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September 16, 2019
28 States Have Adopted Annual Registration Fees for EVs
Source: EV Hub
States across the country are using EVs as scapegoats for declining revenue for transportation infrastructure, according to a new report from Consumer Reports. The findings agree with our earlier observations from March and May on several bills being considered in state legislatures: EV drivers are often paying disproportionate fees compared to drivers of equivalent gasoline vehicles. In total, 28 states have now implemented some form of additional registration fee for EVs. Consumer Reports found that existing and proposed fees in 26 states would require EV drivers to pay up to three times the amount that owners of new gasoline-powered vehicles pay in annual gas taxes for a new car in 2025.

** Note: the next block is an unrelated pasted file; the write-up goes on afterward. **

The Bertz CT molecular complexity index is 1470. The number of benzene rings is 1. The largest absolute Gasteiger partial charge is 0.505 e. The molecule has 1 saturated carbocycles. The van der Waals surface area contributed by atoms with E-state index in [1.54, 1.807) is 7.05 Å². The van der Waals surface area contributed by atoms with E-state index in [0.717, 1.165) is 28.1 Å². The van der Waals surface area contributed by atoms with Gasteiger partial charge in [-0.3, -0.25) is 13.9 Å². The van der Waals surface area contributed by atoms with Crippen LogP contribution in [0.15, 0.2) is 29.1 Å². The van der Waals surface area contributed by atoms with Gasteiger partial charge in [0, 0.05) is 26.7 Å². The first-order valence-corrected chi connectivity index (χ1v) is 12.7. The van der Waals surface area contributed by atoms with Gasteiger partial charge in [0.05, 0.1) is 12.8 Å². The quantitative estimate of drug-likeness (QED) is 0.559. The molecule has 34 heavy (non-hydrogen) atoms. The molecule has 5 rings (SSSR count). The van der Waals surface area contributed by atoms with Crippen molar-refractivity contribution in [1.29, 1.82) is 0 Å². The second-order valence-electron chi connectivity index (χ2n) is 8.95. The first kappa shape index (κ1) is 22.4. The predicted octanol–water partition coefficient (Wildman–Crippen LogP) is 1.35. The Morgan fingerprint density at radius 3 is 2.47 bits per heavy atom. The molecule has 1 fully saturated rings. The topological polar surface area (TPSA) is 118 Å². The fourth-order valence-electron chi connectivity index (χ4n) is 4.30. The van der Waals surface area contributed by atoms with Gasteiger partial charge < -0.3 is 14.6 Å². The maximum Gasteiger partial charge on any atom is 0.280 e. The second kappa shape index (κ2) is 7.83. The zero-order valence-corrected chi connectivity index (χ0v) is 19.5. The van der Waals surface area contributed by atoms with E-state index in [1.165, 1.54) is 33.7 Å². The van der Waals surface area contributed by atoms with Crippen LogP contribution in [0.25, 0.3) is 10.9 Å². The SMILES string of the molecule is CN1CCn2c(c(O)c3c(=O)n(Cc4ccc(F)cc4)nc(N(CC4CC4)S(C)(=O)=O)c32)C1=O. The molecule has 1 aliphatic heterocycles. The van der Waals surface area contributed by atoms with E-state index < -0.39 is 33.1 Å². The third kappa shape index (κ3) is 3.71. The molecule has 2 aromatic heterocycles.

In 2018, EV sales accounted for just over two percent of the national auto market with just over 360,000 vehicles sold. In their Annual Energy Outlook for 2019, the U.S. Energy Information Administration estimated EV sales of 1,276,000 by 2025. Even under the more aggressive assumption of 11 percent EV market share, Consumer Reports estimated the relatively small number of EVs on the road in 2025 would only generate 0.3 percent of total state highway funding. Based on these findings, it appears that annual fees, even when higher than gas tax revenue from an equivalent internal combustion vehicle, will not address the issue of highway budget shortfalls.